First, it was China, then Italy, then Spain that witnessed the damage done by the coronavirus early on before it spread across the globe. Spain’s hospitals were overwhelmed with the sick and healthcare workers have fought tirelessly, day after day, to help those who tested positive for COVID-19. Spain did eventually see its numbers of positive cases drop — but it would only be temporary.
In October 2020, the country’s number of positive cases began to tick back up and Spain’s government issued a state of emergency in Madrid, with the capital city and several others going back into lockdown. So far, the pandemic has claimed 50,000 lives in Spain and Spanish artist Pejac wanted to honor the health care workers fighting to keep that number from climbing higher.
The artist unveiled a trio of striking murals called Strength that function as a gesture of gratitude to the country’s doctors, nurses, and others fighting on the frontlines in hospitals and clinics around the country.
The murals can be found in the artist’s hometown of Santander at University Hospital Marqués de Valdecilla with each mural representing different aspects of the pandemic and the ways in which we could respond to them. As for his decision to paint the murals, Pejac said he wanted to say thank you to health care workers by “offering them what I do best, which is painting.”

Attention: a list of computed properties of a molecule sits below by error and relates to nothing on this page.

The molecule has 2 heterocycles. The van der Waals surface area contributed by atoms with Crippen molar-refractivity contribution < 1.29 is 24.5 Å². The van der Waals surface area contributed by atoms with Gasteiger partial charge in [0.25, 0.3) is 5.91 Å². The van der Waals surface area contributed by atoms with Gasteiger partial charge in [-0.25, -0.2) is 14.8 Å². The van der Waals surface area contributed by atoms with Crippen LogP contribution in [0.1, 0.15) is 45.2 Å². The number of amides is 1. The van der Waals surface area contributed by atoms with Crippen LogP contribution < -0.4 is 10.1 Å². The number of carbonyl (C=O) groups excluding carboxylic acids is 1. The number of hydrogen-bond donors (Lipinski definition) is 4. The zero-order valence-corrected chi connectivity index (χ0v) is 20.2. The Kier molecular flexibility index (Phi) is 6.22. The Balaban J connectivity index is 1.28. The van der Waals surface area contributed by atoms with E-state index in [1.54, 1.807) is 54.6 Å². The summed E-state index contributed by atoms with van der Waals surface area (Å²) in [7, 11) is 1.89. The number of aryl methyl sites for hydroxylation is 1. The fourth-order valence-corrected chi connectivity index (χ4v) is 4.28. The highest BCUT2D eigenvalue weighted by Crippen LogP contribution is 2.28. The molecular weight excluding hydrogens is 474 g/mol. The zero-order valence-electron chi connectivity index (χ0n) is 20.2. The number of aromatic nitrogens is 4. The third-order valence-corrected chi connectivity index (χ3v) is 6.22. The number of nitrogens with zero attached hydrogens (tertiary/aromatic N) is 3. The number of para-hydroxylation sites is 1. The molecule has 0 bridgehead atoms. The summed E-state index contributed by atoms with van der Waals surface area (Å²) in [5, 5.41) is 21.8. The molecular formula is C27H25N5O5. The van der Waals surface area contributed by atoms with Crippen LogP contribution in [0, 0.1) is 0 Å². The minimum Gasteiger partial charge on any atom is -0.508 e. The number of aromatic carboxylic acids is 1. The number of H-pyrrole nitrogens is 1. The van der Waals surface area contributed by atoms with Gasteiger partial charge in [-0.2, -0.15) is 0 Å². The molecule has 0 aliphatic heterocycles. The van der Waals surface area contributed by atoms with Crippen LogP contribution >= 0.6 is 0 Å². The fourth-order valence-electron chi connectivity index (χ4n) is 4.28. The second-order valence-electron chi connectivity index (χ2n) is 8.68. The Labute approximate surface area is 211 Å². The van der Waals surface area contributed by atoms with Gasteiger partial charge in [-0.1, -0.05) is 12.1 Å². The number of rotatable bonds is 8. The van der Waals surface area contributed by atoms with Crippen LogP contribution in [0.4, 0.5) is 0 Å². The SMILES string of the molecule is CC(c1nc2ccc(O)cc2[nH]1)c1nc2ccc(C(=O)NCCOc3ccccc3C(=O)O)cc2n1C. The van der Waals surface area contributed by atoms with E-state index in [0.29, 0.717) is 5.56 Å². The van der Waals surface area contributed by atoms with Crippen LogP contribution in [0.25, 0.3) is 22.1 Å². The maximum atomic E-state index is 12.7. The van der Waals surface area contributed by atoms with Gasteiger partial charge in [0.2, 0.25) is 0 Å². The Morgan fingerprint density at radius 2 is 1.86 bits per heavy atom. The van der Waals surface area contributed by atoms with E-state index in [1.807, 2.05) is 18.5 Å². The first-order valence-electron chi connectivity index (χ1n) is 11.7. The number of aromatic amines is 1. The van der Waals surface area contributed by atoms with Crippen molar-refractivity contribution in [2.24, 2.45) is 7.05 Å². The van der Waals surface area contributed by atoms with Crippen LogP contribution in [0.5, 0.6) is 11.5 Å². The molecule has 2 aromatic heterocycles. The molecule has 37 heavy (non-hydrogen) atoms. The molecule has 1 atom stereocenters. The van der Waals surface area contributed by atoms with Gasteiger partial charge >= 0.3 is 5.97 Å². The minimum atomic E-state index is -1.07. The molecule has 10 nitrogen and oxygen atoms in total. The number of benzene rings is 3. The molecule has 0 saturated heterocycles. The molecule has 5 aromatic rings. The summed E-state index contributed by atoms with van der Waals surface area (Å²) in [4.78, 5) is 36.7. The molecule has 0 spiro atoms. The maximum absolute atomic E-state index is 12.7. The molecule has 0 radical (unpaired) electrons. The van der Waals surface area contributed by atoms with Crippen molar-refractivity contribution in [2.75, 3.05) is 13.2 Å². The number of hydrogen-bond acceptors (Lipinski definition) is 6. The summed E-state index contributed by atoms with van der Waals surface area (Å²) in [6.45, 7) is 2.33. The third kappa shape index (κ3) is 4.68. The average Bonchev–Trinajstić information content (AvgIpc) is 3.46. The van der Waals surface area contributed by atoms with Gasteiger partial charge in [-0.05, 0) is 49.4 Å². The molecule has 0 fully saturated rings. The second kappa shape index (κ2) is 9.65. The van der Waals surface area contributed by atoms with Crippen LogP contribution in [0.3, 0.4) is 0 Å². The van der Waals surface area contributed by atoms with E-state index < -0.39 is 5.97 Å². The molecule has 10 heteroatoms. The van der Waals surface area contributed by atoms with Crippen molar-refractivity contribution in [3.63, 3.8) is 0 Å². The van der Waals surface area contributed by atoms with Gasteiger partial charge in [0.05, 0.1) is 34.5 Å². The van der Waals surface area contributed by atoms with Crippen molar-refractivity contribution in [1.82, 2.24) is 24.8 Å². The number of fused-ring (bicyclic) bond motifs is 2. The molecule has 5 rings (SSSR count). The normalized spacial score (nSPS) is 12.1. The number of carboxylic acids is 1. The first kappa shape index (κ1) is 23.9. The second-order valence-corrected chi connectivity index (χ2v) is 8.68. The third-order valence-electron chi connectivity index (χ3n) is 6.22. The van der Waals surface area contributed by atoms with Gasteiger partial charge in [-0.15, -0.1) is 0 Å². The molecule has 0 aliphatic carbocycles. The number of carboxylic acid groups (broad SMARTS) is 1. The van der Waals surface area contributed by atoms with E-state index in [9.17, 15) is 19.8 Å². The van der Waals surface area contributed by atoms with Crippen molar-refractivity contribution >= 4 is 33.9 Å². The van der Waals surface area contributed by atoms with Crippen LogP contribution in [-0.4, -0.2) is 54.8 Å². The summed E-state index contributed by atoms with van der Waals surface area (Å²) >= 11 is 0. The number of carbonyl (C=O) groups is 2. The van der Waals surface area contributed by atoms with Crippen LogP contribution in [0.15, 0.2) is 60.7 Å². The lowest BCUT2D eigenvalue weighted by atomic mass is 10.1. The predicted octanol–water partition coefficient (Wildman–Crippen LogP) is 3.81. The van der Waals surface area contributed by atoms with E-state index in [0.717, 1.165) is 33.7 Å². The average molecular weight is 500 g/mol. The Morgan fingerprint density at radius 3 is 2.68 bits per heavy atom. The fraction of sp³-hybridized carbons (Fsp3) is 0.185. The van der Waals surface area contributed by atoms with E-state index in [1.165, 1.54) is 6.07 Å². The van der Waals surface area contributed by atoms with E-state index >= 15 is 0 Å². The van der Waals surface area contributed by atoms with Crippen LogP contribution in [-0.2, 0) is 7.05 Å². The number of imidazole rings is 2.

From far away, “Social Distancing” would appear as just a crack in a wall. Step closer, and it becomes apparent that it’s a painting depicting people trying to escape a widening crack in the building’s facade. The trompe l’oei artwork creates the illusion of a gaping crevice with hundreds of human silhouettes trying to escape the black abyss.
The piece functions as a metaphor for the wound that the pandemic has left on society and a tribute to the healthcare workers putting their lives on the line to help victims of COVID-19.
The pandemic has shifted the relationship between patients and healthcare workers. The visually striking wall art features two silhouettes — one a coronavirus patient, the other a health worker — several feet apart, but looking at each other.
While the silhouettes may be black and not touching, their reflections have Monet-style bursts of vibrant color and show the much-needed physical contact that so many have had to do without since the pandemic began.
Pejac’s third piece depicts the silhouette of a child standing on a wheelchair with hands outstretched. The child is recreating a version of Vincet Van Gogh’s “Wheat Field with Cypresses.” What makes the final piece particularly special is that it was created in unison with the help of the hospital’s young oncology patients. “This is something that we, as a society could do—take this crisis and use it to propel us forward,” Pejac said.
As for the hospital, Pejac said that they’ve been incredibly supportive. “From the first moment, the hospital has been receptive and enthusiastic and that has made the project flow in a harmonious and easy way. In addition, they have given me total creative freedom and it has been a luxury to have their trust and support.”
Photos via Street Art News, Colossal